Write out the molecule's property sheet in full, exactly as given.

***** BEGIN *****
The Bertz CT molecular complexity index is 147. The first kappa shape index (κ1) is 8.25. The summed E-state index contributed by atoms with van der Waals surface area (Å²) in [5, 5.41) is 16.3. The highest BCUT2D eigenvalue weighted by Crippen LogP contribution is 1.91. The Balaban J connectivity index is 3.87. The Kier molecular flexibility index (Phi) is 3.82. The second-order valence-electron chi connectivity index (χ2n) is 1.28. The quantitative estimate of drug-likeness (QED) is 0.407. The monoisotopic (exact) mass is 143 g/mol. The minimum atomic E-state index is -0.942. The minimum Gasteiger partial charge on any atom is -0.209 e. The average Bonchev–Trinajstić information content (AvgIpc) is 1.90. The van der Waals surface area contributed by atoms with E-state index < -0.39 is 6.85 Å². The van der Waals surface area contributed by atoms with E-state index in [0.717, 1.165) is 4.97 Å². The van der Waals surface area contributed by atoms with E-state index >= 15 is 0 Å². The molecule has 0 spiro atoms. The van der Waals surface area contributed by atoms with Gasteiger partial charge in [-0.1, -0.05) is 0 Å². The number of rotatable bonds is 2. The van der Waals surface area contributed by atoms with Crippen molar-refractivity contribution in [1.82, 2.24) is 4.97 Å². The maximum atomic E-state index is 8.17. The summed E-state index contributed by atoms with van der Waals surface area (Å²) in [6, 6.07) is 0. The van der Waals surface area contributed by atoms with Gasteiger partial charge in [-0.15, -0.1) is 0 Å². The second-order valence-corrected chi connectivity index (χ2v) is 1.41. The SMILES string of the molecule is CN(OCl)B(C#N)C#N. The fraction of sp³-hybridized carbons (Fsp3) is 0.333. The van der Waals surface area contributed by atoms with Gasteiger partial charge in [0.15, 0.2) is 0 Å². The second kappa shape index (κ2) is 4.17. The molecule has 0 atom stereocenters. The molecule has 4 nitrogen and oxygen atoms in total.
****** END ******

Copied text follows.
The Bertz CT molecular complexity index is 147. The first kappa shape index (κ1) is 8.25. The summed E-state index contributed by atoms with van der Waals surface area (Å²) in [5, 5.41) is 16.3. The highest BCUT2D eigenvalue weighted by Crippen LogP contribution is 1.91. The Balaban J connectivity index is 3.87. The Kier molecular flexibility index (Phi) is 3.82. The second-order valence-electron chi connectivity index (χ2n) is 1.28. The quantitative estimate of drug-likeness (QED) is 0.407. The monoisotopic (exact) mass is 143 g/mol. The minimum atomic E-state index is -0.942. The minimum Gasteiger partial charge on any atom is -0.209 e. The average Bonchev–Trinajstić information content (AvgIpc) is 1.90. The van der Waals surface area contributed by atoms with E-state index < -0.39 is 6.85 Å². The van der Waals surface area contributed by atoms with E-state index in [0.717, 1.165) is 4.97 Å². The van der Waals surface area contributed by atoms with E-state index >= 15 is 0 Å². The molecule has 0 spiro atoms. The van der Waals surface area contributed by atoms with Gasteiger partial charge in [-0.1, -0.05) is 0 Å². The number of rotatable bonds is 2. The van der Waals surface area contributed by atoms with Crippen molar-refractivity contribution in [1.82, 2.24) is 4.97 Å². The maximum atomic E-state index is 8.17. The summed E-state index contributed by atoms with van der Waals surface area (Å²) in [6, 6.07) is 0. The van der Waals surface area contributed by atoms with Gasteiger partial charge in [-0.15, -0.1) is 0 Å². The second-order valence-corrected chi connectivity index (χ2v) is 1.41. The SMILES string of the molecule is CN(OCl)B(C#N)C#N. The fraction of sp³-hybridized carbons (Fsp3) is 0.333. The van der Waals surface area contributed by atoms with Gasteiger partial charge in [0.15, 0.2) is 0 Å². The second kappa shape index (κ2) is 4.17. The molecule has 0 atom stereocenters. The molecule has 4 nitrogen and oxygen atoms in total.